Stephen Breyer announces retirement from Supreme Court


AP Photo/Andrew Harnik

President Joe Biden listens as Supreme Court Associate Justice Stephen Breyer announces his retirement in the Roosevelt Room of the White House in Washington, Thursday, Jan. 27, 2022.

Colin Moorhead II, Staff Reporter

After 28 years of service in the Supreme Court, Justice Stephen G. Breyer is retiring from the bench. Justice Breyer has had a prolific tenure with over 208 written opinions of the court and heard hundreds of cases that range from abortion, freedom of religion and environmental protections. Justice Breyer has announced he will step down from the bench at the end of the current term, which ends in June 2022. This now paves a path for President Joe Biden to make his own nomination to the United States Supreme Court. 

Breyer’s retirement is followed by months of hard pressure and calls for his retirement. At 83 years old, Breyer is the oldest of the Justices, and many worried that this would be the only time for the Democrat-controlled White House and Senate to approve a Justice. This push for him to retire derived primarily from the progressive groups of the Democratic party. Many feared a situation like Ruth Bader Ginsburg, where her death in office resulted in a Republican President and Senate to name her replacement. Many wanted Ginsburg to retire before the 2016 election, while President Obama had the ability to name a nominee for the court. However, with the upset of the 2016 election, Ginsburg was left to remain on the court and hold out till the next election, and passed before the voting started. This led to President Donald Trump and Senate Republicans to rush Amy Coney Barrett and her nomination through before the 2020 election.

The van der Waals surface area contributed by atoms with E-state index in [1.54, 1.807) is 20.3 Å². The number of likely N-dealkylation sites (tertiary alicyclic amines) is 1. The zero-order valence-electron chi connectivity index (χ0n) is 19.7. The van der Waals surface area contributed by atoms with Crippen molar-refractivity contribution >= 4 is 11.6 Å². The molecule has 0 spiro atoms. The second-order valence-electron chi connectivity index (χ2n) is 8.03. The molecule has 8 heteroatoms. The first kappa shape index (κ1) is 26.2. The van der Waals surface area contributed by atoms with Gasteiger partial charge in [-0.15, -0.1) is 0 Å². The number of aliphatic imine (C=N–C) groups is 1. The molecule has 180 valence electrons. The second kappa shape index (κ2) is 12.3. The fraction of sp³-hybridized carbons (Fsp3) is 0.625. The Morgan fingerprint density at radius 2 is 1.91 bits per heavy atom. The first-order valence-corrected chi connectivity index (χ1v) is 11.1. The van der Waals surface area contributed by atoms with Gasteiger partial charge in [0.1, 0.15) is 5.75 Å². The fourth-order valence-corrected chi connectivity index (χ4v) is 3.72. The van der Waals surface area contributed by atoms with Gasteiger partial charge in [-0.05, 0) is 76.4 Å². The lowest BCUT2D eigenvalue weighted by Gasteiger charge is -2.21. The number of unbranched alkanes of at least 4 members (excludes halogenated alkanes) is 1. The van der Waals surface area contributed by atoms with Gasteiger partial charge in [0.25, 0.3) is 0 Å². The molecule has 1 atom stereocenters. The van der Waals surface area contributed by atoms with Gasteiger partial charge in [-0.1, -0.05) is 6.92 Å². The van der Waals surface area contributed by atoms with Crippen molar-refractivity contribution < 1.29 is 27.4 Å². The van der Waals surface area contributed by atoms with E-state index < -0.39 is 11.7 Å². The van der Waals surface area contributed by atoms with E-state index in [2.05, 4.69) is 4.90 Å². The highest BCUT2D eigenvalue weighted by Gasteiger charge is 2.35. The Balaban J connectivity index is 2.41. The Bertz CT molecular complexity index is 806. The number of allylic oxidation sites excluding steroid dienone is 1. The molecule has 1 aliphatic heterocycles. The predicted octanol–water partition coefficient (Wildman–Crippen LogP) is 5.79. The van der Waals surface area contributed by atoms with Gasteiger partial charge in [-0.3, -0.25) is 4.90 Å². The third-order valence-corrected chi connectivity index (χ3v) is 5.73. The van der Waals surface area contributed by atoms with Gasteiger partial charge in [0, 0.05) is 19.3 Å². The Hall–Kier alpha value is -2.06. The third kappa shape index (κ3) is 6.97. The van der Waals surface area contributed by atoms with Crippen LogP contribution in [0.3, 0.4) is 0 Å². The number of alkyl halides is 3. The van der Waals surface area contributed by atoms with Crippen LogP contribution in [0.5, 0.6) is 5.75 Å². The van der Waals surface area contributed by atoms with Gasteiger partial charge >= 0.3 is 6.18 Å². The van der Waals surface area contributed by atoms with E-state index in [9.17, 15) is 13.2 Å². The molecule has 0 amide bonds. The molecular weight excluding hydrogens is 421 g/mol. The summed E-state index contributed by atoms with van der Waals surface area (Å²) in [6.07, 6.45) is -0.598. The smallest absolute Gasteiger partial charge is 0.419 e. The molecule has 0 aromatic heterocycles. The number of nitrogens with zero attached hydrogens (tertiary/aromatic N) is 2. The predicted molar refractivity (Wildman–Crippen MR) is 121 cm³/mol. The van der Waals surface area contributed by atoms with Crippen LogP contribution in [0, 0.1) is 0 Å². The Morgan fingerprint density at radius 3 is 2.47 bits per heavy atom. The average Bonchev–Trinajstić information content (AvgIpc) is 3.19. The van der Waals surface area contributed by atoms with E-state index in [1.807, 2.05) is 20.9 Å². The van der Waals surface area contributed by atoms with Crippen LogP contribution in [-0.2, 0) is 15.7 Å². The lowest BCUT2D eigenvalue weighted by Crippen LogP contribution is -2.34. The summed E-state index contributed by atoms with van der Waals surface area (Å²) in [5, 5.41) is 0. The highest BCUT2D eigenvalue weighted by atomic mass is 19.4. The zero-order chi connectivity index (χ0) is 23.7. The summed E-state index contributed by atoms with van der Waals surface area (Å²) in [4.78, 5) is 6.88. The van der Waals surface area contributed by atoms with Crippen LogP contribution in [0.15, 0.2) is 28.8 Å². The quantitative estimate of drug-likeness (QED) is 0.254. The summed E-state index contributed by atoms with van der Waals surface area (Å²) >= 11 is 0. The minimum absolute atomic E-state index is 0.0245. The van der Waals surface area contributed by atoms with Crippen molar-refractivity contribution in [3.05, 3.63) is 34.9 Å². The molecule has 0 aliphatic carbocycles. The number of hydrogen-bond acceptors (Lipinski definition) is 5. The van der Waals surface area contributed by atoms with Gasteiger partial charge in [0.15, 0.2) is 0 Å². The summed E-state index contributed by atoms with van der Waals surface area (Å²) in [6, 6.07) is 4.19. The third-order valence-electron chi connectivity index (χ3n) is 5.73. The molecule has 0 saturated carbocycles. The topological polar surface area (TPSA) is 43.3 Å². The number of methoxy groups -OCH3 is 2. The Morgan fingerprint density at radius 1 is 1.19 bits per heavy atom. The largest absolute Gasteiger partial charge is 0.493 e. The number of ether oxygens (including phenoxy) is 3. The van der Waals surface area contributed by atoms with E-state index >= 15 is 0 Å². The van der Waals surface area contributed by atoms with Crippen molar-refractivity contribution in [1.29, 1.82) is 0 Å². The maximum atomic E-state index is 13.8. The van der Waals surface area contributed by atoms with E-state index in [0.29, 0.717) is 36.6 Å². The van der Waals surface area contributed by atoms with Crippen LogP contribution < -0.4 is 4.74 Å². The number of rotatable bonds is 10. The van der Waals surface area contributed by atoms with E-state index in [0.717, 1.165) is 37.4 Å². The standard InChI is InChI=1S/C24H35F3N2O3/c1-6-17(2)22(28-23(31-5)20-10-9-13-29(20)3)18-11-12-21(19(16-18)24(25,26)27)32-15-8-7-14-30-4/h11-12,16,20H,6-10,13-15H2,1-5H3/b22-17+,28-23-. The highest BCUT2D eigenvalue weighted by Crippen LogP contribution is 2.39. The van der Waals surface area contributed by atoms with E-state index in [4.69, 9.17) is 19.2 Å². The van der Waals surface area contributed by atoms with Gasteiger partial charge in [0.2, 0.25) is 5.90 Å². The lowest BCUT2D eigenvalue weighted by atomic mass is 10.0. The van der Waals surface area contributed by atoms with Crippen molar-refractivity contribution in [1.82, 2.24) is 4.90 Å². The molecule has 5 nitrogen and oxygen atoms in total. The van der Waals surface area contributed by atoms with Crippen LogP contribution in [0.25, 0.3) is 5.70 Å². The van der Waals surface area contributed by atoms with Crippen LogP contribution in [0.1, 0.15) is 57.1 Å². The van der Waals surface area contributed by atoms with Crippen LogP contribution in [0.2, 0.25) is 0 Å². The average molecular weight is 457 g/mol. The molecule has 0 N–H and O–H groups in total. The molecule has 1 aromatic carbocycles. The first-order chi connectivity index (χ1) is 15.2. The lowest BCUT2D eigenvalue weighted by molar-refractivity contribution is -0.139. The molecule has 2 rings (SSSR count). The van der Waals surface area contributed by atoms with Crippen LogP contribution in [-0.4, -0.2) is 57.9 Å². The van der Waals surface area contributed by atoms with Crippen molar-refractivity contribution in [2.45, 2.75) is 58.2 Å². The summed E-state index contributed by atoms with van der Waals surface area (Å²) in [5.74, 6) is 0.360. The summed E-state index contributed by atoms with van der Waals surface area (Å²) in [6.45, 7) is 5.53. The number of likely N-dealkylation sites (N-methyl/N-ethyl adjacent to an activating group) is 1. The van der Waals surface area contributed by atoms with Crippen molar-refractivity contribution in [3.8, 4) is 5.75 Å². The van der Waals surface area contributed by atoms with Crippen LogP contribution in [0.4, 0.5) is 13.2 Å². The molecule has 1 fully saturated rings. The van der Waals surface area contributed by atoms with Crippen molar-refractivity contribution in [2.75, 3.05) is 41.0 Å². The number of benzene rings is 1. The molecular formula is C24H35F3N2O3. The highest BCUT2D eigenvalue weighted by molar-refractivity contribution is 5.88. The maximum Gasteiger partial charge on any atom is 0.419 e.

Breyer’s brother, U.S. District Judge Charles Breyer, said Stephen felt, “that this was an opportunity for a Democratic president — and he was appointed by a Democratic president — to fill his position with someone who is like-minded.” Biden has announced that he will nominate a black woman, the first-ever nomination in Supreme Court history. Biden has also stated that he has not made his decision as of yet but will announce his nominee by the end of February. 

Elizabeth Stiles, professor of Political Science at John Carroll University, weighed in on the historical announcement from President Biden. Stiles thinks Biden will name a more moderate candidate, such as, “Ketanji Brown Jackson who was on Obama’s shortlist… [and] Leondra Kruger, who served as Deputy Solicitor General in Republican and Democratic administrations so maybe that means he’s leaning towards a moderate.” However, she said, “it’s like trying to read tea leaves, you just can’t tell.” Stiles also commented on how the process of nomination in the Senate might transpire. She said, “I wouldn’t expect Manchin or Sinema to object since they have supported his judicial picks. It’s also possible that the nominee could pick up a few Republican votes in support like Murkowski or Collins.” If events follow this view, then Biden should have no issue with his nomination process, however, it will be expected for the Republicans to stall until midterm elections. 

Colin Moorhead II is a junior from Wadsworth, Ohio and is a World News staff writer for The Carroll News. He can be reached through email at [email protected] or on Instagram @colinmoorhead2.